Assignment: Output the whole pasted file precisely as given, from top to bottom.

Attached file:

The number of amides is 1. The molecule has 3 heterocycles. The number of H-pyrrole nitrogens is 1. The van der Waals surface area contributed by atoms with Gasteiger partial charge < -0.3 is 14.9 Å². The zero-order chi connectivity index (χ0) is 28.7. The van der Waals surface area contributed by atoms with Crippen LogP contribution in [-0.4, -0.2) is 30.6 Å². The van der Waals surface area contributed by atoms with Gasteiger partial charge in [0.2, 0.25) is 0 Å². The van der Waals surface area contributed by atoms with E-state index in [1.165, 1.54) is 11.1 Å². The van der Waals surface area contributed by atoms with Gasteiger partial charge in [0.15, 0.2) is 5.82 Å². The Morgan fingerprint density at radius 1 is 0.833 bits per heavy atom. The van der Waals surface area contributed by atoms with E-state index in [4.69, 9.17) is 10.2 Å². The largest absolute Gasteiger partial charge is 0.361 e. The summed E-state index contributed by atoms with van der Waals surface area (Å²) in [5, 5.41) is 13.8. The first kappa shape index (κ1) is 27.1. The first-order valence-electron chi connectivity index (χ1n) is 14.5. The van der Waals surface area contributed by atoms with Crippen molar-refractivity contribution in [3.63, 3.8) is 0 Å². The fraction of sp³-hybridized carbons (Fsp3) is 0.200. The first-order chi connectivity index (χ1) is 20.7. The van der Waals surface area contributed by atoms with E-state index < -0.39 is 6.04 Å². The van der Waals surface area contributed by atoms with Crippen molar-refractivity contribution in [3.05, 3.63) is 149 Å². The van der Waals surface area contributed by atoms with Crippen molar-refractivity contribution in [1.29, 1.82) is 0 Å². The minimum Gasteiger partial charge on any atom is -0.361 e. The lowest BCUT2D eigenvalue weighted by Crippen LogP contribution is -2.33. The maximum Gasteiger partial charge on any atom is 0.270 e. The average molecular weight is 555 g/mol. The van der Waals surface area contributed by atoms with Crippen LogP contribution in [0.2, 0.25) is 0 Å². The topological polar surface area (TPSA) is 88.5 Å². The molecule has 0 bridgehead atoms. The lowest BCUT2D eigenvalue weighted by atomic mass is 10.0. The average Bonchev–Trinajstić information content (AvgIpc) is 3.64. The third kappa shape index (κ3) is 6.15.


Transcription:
The number of amides is 1. The molecule has 3 heterocycles. The number of H-pyrrole nitrogens is 1. The van der Waals surface area contributed by atoms with Gasteiger partial charge < -0.3 is 14.9 Å². The zero-order chi connectivity index (χ0) is 28.7. The van der Waals surface area contributed by atoms with Crippen LogP contribution in [-0.4, -0.2) is 30.6 Å². The van der Waals surface area contributed by atoms with Gasteiger partial charge in [0.2, 0.25) is 0 Å². The van der Waals surface area contributed by atoms with E-state index in [1.165, 1.54) is 11.1 Å². The van der Waals surface area contributed by atoms with Gasteiger partial charge in [0.15, 0.2) is 5.82 Å². The Morgan fingerprint density at radius 1 is 0.833 bits per heavy atom. The van der Waals surface area contributed by atoms with E-state index in [4.69, 9.17) is 10.2 Å². The largest absolute Gasteiger partial charge is 0.361 e. The summed E-state index contributed by atoms with van der Waals surface area (Å²) in [5, 5.41) is 13.8. The first kappa shape index (κ1) is 27.1. The first-order valence-electron chi connectivity index (χ1n) is 14.5. The van der Waals surface area contributed by atoms with Crippen molar-refractivity contribution in [3.63, 3.8) is 0 Å². The fraction of sp³-hybridized carbons (Fsp3) is 0.200. The first-order chi connectivity index (χ1) is 20.7. The van der Waals surface area contributed by atoms with E-state index < -0.39 is 6.04 Å². The van der Waals surface area contributed by atoms with Crippen molar-refractivity contribution in [3.05, 3.63) is 149 Å². The van der Waals surface area contributed by atoms with Crippen molar-refractivity contribution in [1.29, 1.82) is 0 Å². The minimum Gasteiger partial charge on any atom is -0.361 e. The lowest BCUT2D eigenvalue weighted by Crippen LogP contribution is -2.33. The maximum Gasteiger partial charge on any atom is 0.270 e. The average molecular weight is 555 g/mol. The van der Waals surface area contributed by atoms with Crippen LogP contribution in [0.2, 0.25) is 0 Å². The topological polar surface area (TPSA) is 88.5 Å². The molecule has 0 bridgehead atoms. The lowest BCUT2D eigenvalue weighted by atomic mass is 10.0. The average Bonchev–Trinajstić information content (AvgIpc) is 3.64. The third kappa shape index (κ3) is 6.15.